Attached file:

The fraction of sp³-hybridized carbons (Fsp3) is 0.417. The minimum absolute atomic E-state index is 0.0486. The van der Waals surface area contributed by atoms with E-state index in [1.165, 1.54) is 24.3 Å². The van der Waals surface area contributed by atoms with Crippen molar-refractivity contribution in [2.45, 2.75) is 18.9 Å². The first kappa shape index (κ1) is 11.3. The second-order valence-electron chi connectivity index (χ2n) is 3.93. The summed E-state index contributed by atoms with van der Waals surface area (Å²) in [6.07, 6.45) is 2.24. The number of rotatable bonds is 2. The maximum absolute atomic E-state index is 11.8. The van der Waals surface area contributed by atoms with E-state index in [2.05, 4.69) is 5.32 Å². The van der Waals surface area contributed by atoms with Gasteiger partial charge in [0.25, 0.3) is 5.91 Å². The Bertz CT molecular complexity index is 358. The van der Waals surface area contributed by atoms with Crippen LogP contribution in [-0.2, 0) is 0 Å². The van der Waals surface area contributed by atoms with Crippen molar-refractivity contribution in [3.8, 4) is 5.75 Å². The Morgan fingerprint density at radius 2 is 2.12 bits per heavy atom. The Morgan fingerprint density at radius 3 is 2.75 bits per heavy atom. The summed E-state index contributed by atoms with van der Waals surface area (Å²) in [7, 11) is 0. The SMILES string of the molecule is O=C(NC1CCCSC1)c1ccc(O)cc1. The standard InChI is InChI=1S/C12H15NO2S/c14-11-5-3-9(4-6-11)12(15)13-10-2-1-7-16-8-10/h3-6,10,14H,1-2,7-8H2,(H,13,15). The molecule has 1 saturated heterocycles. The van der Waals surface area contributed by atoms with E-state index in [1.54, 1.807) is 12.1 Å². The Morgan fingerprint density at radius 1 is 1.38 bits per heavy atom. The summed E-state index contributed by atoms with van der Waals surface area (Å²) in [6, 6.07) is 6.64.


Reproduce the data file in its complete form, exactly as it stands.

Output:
The fraction of sp³-hybridized carbons (Fsp3) is 0.417. The minimum absolute atomic E-state index is 0.0486. The van der Waals surface area contributed by atoms with E-state index in [1.165, 1.54) is 24.3 Å². The van der Waals surface area contributed by atoms with Crippen molar-refractivity contribution in [2.45, 2.75) is 18.9 Å². The first kappa shape index (κ1) is 11.3. The second-order valence-electron chi connectivity index (χ2n) is 3.93. The summed E-state index contributed by atoms with van der Waals surface area (Å²) in [6.07, 6.45) is 2.24. The number of rotatable bonds is 2. The maximum absolute atomic E-state index is 11.8. The van der Waals surface area contributed by atoms with E-state index in [2.05, 4.69) is 5.32 Å². The van der Waals surface area contributed by atoms with Gasteiger partial charge in [0.25, 0.3) is 5.91 Å². The Bertz CT molecular complexity index is 358. The van der Waals surface area contributed by atoms with Crippen LogP contribution in [-0.2, 0) is 0 Å². The van der Waals surface area contributed by atoms with Crippen molar-refractivity contribution in [3.8, 4) is 5.75 Å². The Morgan fingerprint density at radius 2 is 2.12 bits per heavy atom. The Morgan fingerprint density at radius 3 is 2.75 bits per heavy atom. The summed E-state index contributed by atoms with van der Waals surface area (Å²) in [7, 11) is 0. The SMILES string of the molecule is O=C(NC1CCCSC1)c1ccc(O)cc1. The standard InChI is InChI=1S/C12H15NO2S/c14-11-5-3-9(4-6-11)12(15)13-10-2-1-7-16-8-10/h3-6,10,14H,1-2,7-8H2,(H,13,15). The molecule has 1 saturated heterocycles. The van der Waals surface area contributed by atoms with E-state index in [1.54, 1.807) is 12.1 Å². The Morgan fingerprint density at radius 1 is 1.38 bits per heavy atom. The summed E-state index contributed by atoms with van der Waals surface area (Å²) in [6, 6.07) is 6.64.